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Inside IBM's Push Into Real Time Predictive Analytics

I attended an event for analysts and media on Tuesday at IBM's Thomas J. Watson Research Center in Hawthorne, N.Y., where the company launched its Smart Analytics System.

However the news of its new offering and future roadmap was drowned out when IBM announced that it has agreed to acquire SPSS, a leading provider of real time predictive analytics software, for $1.2 billion (see original story here). Pending shareholder and regulatory approval, the deal is slated to close by year's end.

Chicago based SPSS is regarded as the leading provider of real-time predictive analytics software. With 1,200 employees, its technology is widely used by enterprises worldwide. During the event, I sat down with Forrester analyst James Kobielus, who said this is a significant move by IBM. "The SPSS acquisition is strategic for IBM," Kobielus said.

While IBM last year gained a leading business intelligence and analytics portfolio via its $4.9 billion acquisition of Cognos, the key component IBM lacked in its Information on Demand (IOD) offering was a best of breed data minding offering. "This fills out the portfolio," Kobielus said. In a blog posting, he described the deal as a "bold move has already sent shockwaves throughout the analytics market." You can read his entire reaction to the SPSS deal here.

SPSS is the second largest provider of predictive analytics data mining statistical analytics tools, he noted. The largest is SAS Institute. He pointed to few overlaps with SPSS such as IBM's DB2 Intelligent Miner within the InfoSphere portfolio, though he predicts that will be phased out as IBM builds out the SPSS brand within its IOD portfolio.

"Fundamentally their technology is componentized so we can embed it anywhere," said Amuj Goyal, general manager of IBM Software’s information management software organization.

It remains to be seen whether IBM will continue SPSS integration with other data warehouse providers including Oracle, Microsoft, Sybase, and Teradata. "I doubt IBM will rock the boat," Kobielus told me, saying its in its interest to keep SPSS offerings heterogeneous.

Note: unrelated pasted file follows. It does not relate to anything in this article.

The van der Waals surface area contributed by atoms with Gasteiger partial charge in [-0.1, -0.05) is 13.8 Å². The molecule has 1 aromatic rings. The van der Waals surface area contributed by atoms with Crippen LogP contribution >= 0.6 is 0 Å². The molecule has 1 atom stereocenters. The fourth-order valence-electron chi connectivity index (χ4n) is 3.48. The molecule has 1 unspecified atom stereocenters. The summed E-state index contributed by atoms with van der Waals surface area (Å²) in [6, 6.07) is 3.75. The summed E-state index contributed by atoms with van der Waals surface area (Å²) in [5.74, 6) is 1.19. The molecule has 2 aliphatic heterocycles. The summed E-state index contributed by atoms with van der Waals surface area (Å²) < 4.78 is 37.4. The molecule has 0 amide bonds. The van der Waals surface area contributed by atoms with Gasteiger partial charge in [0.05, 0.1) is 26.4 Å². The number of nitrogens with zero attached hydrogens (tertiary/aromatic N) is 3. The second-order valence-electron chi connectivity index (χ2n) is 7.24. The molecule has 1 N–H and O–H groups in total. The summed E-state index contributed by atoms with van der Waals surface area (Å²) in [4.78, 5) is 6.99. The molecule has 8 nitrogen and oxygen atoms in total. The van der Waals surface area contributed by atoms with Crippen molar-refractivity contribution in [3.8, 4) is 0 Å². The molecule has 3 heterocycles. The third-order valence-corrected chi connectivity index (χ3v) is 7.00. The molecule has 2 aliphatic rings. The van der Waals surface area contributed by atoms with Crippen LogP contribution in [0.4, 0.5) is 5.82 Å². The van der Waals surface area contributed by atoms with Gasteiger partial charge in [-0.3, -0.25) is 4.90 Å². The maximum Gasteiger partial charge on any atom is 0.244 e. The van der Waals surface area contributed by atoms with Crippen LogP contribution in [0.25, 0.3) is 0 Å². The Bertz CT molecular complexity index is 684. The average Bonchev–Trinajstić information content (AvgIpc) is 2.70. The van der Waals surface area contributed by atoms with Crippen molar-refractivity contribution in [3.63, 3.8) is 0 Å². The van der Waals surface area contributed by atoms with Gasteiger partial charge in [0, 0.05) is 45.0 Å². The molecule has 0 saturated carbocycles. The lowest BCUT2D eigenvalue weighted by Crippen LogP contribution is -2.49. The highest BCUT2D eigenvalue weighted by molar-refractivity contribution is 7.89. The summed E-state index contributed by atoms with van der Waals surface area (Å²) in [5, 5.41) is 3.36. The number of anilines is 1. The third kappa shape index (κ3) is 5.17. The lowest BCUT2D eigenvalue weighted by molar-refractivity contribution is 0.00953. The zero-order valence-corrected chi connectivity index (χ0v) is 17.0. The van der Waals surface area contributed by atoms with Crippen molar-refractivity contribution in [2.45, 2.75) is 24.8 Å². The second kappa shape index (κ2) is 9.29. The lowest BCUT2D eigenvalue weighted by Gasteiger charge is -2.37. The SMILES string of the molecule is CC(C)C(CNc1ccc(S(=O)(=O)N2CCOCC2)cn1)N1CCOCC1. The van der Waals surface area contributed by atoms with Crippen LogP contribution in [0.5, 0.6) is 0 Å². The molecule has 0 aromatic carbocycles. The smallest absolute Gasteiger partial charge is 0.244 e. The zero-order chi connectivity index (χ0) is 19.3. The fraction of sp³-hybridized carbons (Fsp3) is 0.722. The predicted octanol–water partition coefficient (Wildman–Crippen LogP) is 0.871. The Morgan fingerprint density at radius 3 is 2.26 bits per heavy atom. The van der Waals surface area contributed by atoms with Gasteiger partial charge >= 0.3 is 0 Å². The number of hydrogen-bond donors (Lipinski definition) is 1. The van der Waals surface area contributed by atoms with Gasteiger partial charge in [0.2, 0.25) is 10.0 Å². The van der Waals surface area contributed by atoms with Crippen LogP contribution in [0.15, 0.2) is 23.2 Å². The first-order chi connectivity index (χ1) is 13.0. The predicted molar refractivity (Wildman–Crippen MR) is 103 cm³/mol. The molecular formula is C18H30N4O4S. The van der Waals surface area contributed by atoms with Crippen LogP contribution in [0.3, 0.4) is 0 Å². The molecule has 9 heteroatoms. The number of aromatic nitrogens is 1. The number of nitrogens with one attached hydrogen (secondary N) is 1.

Meanwhile, the news that got drowned out by the deal was the launch of the IBM Smart Analytics System (IAS).

The system consists of an IBM pSeries server based running AIX, that includes storage, networking, various other services and a suite of IBM’s data mining tools including its DB2 database, Cognos BI and InfoSphere Warehouse. It will be available in September with a starting configuration of 4 terabytes and up to 200 Tbytes. Pricing was not disclosed.

Kobielus said IAS extends IBM's existing portfolio of data warehousing appliances. "What it adds is pre-integrated business content geared to particular vertical and horizontal markets. So it includes DB2, the data warehouse appliance, IBM Information Server, data integration and design tools plus the application specific or vertical specific dashboards and workflows and meta data and cleansing tools."

What does IAS mean if you're a developer? "IBM is very much turning its data warehouse portfolio into an application server in that they are pre bundling all of these solution components and providing application development interfaces to allow ISVs to build targeted applications on top of IAS," Kobielus said. "It's really a development platform, and ties into a services oriented architecture. IBM hasn't really called out that theme but it's undoubtedly part of their road map."

IBM said it will release by year's end technology it calls an Analytics Optimizer, which combines hardware and software to perform even faster analytic queries. "We are doing in-memory exploitation, we are exploiting vector processing inside this predictive optimizer, we are evaluating predicates in parallel using new scanning technologies," Goyal explained.

The goal, said Steve Mills, senior vice president and group executive for IBM Software Group, is much faster queries with the target of real time business automation "One hour queries for many people don’t cut it," Mills said. "Five second queries all of a sudden start to open up the aperture to more creative thinking."

Posted by Jeffrey Schwartz on July 30, 2009